Go back to news + community

Community, Radio/Media

Video - Tis The Season For Income Tax Filing

March 02, 2021 by Kevin Cheung

Last year was obviously not “normal,” as the COVID-19 pandemic turned things upside down for so many people here in the Okanagan.

Now is the time of year when most start completely their income tax returns for the previous year. Families and individuals are in the process of collecting their T4 forms, receipts for benefits and any other tax information they need to file.

This year has the extra piece if someone received the Canada Emergency Response Benefit (CERB) or any extended Employment Insurance (EI) during the pandemic. The forms should have already been mailed out, but now what? Can you claim anything in your home if you have been working from a home office? What are the next steps to make sure you can claim everything that you are eligible for?

Associate Kevin Cheung explains how 2020 tax returns will be different, like everything else that has been affected by last year.


Last year (2020) was a difficult year for everyone. COVID-19 forced many Canadians to work from home and people working from home inevitability incurred expenses they otherwise wouldn't have, if they had been working at their regular place of employment.

The Canadian government has acknowledged this by allowing taxpayers to claim a deduction for taxable income for certain types of expenses, some of which include electricity, heat, water, utilities, internet fees, cell phone bills, rent. Unfortunately for employees, mortgage payments and the interest on mortgage payments are not claimable.

There two ways that employees can go about claiming these expenses; there is the temporary flat rate method and there is the detailed method. The temporary flat rate method is the simpler of the two and it just requires that you work more than 50% of the time at home for four consecutive weeks in 2020. If you meet this requirement then you are allowed to deduct two dollars for each day you worked at home, up to a maximum of $400. The advantage to this method is that receipts do not need to be submitted and you do not need to calculate the size of your workspace at home or the percentage of expenses related to work. For many people, this is going to be the way to go.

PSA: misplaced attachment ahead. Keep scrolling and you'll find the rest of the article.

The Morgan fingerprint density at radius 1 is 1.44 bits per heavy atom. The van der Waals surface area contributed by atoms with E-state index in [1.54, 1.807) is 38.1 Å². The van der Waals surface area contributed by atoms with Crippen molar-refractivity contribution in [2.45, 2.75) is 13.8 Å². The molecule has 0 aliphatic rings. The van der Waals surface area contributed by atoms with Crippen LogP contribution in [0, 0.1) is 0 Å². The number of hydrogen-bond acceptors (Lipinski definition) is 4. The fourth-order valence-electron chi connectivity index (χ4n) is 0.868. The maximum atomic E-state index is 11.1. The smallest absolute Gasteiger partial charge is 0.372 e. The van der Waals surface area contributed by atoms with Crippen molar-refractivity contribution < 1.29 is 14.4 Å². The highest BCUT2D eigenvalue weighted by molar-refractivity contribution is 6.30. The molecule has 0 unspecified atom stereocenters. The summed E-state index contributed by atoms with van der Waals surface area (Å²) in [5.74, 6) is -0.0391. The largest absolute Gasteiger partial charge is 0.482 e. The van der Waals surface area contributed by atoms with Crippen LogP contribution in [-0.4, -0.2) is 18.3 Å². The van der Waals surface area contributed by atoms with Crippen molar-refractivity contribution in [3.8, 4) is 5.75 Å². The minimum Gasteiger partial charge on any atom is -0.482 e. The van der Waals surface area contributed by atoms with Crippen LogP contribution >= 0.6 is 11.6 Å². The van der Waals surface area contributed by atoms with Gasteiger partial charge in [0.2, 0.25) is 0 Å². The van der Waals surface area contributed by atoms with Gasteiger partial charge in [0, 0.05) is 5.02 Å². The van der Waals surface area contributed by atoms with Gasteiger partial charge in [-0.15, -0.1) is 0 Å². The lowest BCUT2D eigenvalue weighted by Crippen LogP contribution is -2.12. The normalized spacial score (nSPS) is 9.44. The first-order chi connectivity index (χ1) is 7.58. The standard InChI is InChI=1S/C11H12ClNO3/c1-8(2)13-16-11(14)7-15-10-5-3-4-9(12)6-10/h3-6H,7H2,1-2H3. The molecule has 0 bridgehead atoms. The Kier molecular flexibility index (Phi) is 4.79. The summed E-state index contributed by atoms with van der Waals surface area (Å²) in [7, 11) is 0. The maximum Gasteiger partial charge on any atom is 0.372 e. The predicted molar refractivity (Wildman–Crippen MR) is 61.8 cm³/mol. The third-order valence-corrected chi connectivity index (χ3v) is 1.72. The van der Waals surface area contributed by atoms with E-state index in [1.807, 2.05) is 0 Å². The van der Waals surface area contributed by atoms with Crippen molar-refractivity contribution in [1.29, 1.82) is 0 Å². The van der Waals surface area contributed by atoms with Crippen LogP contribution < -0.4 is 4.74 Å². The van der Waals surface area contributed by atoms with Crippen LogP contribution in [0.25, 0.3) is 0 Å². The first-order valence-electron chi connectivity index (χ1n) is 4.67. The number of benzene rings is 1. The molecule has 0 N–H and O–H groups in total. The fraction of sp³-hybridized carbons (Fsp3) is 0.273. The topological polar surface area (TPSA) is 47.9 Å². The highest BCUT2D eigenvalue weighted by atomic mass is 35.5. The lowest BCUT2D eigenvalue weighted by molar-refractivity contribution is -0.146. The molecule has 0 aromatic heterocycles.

If however, you know you spent more than $400 in office-related expenses the detailed method might be the way to go. In particular, if you are a renter living in a high-rent area or an expensive rent area, this is certainly the method to consider. It does require more tracking on the part of the employee. You have to keep track of your expenses and have proof of them. You need to calculate what percentage of your home expenses are related to employment purposes. To be eligible to claim under the detailed method, you again need to have worked at home for more than 50% of the time for at least four consecutive weeks in 2020, you worked from home because of the covid-19 pandemic or your employer required you to work from home. Importantly your employer must sign a form called the T-2200S and this is a form that the employer signs certifying that you did in fact work from home in 2020 due to the pandemic and you were required to pay for some expenses used in your work.

That said, you cannot claim the entire amount of an expense if not all of it was used for work, you can only claim the portion that was used for work. For example, you cannot claim your entire rent or 100% of your rent because presumably the only a portion of your house or apartment was used for work. There are methods for calculating the percentages you can claim. I would encourage anyone preparing their taxes to speak to a tax professional to make sure that they are taking advantage of all of the deductions and credits available to them. If you are doing some estate or tax planning or you are involved in a disagreement with Canada Revenue Agency about a position they have taken with respect to your taxes, speaking to a lawyer could provide some clarity and guidance. We have a number of lawyers here at the firm that would be happy to assist in these types of matters.